Create Your Own Women’s History Museum


Students will research a woman/group of women. They will then find an object associated with their woman/group of women and create a museum exhibit.


2-3 class periods and 1-2 nights of homework


Students will learn how to thoroughly research a topic and create a museum exhibit.


Part One: Finding Primary Sources (Individually)

  1. One person per group will create a Google document to share with her fellow students.
  2. Each group will be assigned one of the Historical Topics/Time Periods listed below and will be given an accompanying list of five women from their respective time period:
    1. Historical Topic/Time Period
      1. Colonial Era
      2. Civil War & Reconstruction
      3. Progressive Era
      4. World War II
      5. Civil Rights
      6. Culture & Arts
      7. Sports
  3. Go to National Women’s History Museum:  Topics, Exhibits, or Biographies.
  4. Each individual will choose one of the five women from their groups historical topics /time period to research and will choose an artifact which best represents the historical importance of the woman.
    1. Individuals will incorporate their research into the Group’s shared Google document. ALL WORK SHOULD BE KEPT IN ONE DOCUMENT. 
  5. Artifacts can be researched and selected through the Smithsonian's Collections Website and can be searched by topic or object.
    1. Snip the image of the artifact into your group’s Google document
    2. Include information according to the Example below:

Part Two: Create an Exhibition (Group)

  1. Create a title for your exhibition such as “Women of Colonial America”
  2. As a group choose ONE of the artifacts to be used as the MAIN object of your time period. The object is an artifact from the time period; art, movie poster, letter, a flag, fashion ect.
    1. MAIN object will be a symbol of your whole exhibition, IT cannot be one of the women. It should be an artifact that connects the women.
    2. As a group look through the Smithsonian's Collection to find the MAIN object
  3. Create an information panel on your historical time period which represents a woman’s life at the time.
  4. Create a label for the MAIN OBJECT.

Part Three: Secondary Object (Individual)

  1. You will choose ONE of the five women to be your secondary object. 
  2. You must research her background and her historical importance.
  3. Include an artifact from the time that reflects her background and importance.
  4. You must include a picture of her.
  5. Create an information panel with label for your object.

Part Four: Exhibition

  1. As a group, print color photos of each of your objects (Secondary & Main)
  2. Print your labels and tombstones
  3. Back it with color paper
  4. Hang the objects, labels, and tombstones in the hallway.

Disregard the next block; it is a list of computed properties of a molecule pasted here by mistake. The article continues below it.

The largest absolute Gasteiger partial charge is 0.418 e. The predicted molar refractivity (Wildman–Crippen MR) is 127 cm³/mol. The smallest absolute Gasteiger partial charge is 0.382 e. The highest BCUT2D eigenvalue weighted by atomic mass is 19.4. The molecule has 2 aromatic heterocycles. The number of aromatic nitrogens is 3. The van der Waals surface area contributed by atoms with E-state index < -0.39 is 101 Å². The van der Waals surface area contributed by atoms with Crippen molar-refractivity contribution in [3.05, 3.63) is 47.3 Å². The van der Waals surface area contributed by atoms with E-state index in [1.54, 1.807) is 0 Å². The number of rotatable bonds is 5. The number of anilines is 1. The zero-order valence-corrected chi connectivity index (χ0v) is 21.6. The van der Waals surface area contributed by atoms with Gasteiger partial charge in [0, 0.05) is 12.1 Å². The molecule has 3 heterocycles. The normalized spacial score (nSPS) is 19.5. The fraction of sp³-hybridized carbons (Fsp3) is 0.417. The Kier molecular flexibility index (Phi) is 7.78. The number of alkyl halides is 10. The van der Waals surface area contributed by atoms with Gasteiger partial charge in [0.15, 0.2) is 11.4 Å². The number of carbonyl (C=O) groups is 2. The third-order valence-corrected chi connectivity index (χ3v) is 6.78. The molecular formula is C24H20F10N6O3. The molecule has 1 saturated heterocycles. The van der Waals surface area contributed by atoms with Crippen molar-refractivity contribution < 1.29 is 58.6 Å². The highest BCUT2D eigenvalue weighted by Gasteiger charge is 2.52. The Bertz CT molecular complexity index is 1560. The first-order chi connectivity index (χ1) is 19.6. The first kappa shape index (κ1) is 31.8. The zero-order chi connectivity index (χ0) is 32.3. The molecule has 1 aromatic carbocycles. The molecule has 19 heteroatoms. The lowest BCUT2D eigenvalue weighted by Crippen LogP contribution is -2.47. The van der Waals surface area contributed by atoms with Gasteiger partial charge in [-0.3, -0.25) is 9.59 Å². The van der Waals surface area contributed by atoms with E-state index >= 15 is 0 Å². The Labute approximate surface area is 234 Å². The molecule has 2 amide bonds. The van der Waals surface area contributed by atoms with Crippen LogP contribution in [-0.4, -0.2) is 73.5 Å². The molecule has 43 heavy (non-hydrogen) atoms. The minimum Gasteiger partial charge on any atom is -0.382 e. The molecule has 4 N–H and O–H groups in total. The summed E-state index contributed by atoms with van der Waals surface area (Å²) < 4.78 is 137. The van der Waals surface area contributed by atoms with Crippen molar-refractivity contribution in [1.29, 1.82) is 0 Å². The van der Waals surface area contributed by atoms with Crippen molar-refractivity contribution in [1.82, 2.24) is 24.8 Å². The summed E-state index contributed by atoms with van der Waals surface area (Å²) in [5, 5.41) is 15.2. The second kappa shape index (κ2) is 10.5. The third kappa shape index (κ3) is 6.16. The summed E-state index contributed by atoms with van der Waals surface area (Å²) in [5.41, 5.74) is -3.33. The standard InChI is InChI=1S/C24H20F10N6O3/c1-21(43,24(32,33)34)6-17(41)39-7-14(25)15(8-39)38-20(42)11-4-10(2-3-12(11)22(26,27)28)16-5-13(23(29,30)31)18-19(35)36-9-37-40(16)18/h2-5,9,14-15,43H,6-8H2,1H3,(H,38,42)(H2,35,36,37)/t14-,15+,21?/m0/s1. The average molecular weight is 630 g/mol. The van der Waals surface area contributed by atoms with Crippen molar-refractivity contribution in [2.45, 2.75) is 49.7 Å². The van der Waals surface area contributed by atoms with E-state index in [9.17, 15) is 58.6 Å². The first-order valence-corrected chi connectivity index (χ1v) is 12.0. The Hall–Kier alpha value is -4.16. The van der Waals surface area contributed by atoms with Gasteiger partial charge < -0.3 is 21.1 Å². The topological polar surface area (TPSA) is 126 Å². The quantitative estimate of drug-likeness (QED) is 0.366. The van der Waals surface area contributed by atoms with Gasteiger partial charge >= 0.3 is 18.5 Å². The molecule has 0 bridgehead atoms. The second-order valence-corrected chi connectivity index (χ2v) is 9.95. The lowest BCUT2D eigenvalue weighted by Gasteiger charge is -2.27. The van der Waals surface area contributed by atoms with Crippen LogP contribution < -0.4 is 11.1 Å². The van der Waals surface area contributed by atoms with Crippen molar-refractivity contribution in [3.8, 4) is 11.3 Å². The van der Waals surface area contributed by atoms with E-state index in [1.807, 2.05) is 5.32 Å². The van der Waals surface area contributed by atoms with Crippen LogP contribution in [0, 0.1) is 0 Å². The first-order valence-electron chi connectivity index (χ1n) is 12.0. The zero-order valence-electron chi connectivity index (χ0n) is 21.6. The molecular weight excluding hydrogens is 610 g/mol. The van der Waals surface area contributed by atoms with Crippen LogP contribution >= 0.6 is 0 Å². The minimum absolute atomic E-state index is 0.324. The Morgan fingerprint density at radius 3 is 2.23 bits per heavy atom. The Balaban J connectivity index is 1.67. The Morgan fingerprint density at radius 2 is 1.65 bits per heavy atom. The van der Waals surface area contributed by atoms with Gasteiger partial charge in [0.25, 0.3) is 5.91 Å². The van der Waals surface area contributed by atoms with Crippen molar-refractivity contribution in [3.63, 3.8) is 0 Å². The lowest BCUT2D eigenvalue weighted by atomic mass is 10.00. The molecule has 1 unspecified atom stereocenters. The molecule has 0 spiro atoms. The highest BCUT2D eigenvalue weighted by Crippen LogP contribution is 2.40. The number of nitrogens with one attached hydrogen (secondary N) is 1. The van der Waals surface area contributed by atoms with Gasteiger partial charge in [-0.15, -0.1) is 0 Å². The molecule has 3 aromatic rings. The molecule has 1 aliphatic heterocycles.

1. Optional: Have a “gallery opening” for students and parents

Group 1: Colonial and Revolutionary Era

Group 2: Civil War & Reconstruction

Group 3: Progressive Era

Group 4: World War II

Group 5: Civil Rights

Group 6: Culture & Arts

Assessment / Homework

Project Rubric






Creativity/ Presentation value

Presentation is unique, different, or contains some creative and relevant elements that make the exhibition stand out.

Presentation creativity is above average and contains some distinct elements that are eye-catching.

Presentation creativity  is average

Creativity is significantly lacking, presentation is boring/ straightforward/ black and white



Project is clean, well-constructed, and visually appealing.  Museum-quality presentation

Project is neat, with a minor mistake or two.  Might have a slight inconsistency with other group members’ projects, but nothing major.

Neatness is average, a few mistakes in presentation.  Project may be slightly inconsistent with that of other group members.

Project is sloppy, unclean, hard to make sense of, messy, etc.  Project is inconsistent with the design of other group members’ projects.

Dates and other essential information

Tombstone contains all dates and essential information about the artifacts.

Tombstone contains some essential information, but may be missing something that would have been helpful to understand the artifact


Dates and other essential information are missing or incorrect.


Writing clearly explains the significance of the woman in American History.

Writing explains the general significance of the woman, but spends too much time on basic factual information.

Writing relays basic factual information, but does not give the woman significance.

Writing is factually inaccurate, missing, or contains significant flaws.